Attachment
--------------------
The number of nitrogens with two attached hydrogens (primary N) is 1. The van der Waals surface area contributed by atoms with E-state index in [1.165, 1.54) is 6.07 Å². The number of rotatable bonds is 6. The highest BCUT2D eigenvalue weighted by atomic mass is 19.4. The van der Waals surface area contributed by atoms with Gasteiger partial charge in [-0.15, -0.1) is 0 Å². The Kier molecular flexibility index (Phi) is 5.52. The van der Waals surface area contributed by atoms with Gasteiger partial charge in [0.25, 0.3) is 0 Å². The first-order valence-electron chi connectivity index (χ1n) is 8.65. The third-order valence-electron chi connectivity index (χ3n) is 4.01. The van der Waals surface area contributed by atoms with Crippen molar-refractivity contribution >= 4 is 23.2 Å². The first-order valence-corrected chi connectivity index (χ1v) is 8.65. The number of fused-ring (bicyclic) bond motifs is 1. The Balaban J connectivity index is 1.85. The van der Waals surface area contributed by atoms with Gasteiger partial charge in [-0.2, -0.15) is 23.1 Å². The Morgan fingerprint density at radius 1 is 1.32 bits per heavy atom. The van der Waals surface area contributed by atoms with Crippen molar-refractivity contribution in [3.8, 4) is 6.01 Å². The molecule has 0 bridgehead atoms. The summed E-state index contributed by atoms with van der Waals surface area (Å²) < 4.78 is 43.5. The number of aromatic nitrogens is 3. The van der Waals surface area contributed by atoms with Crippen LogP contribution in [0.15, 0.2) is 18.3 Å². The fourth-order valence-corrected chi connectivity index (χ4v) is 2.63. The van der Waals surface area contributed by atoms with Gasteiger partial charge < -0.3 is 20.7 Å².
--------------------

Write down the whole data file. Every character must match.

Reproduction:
The number of nitrogens with two attached hydrogens (primary N) is 1. The van der Waals surface area contributed by atoms with E-state index in [1.165, 1.54) is 6.07 Å². The number of rotatable bonds is 6. The highest BCUT2D eigenvalue weighted by atomic mass is 19.4. The van der Waals surface area contributed by atoms with Gasteiger partial charge in [-0.15, -0.1) is 0 Å². The Kier molecular flexibility index (Phi) is 5.52. The van der Waals surface area contributed by atoms with Gasteiger partial charge in [0.25, 0.3) is 0 Å². The first-order valence-electron chi connectivity index (χ1n) is 8.65. The third-order valence-electron chi connectivity index (χ3n) is 4.01. The van der Waals surface area contributed by atoms with Crippen molar-refractivity contribution >= 4 is 23.2 Å². The first-order valence-corrected chi connectivity index (χ1v) is 8.65. The number of fused-ring (bicyclic) bond motifs is 1. The Balaban J connectivity index is 1.85. The van der Waals surface area contributed by atoms with Gasteiger partial charge in [-0.2, -0.15) is 23.1 Å². The Morgan fingerprint density at radius 1 is 1.32 bits per heavy atom. The van der Waals surface area contributed by atoms with Crippen molar-refractivity contribution in [3.8, 4) is 6.01 Å². The molecule has 0 bridgehead atoms. The summed E-state index contributed by atoms with van der Waals surface area (Å²) < 4.78 is 43.5. The number of aromatic nitrogens is 3. The van der Waals surface area contributed by atoms with Crippen LogP contribution in [0.15, 0.2) is 18.3 Å². The fourth-order valence-corrected chi connectivity index (χ4v) is 2.63. The van der Waals surface area contributed by atoms with Gasteiger partial charge < -0.3 is 20.7 Å².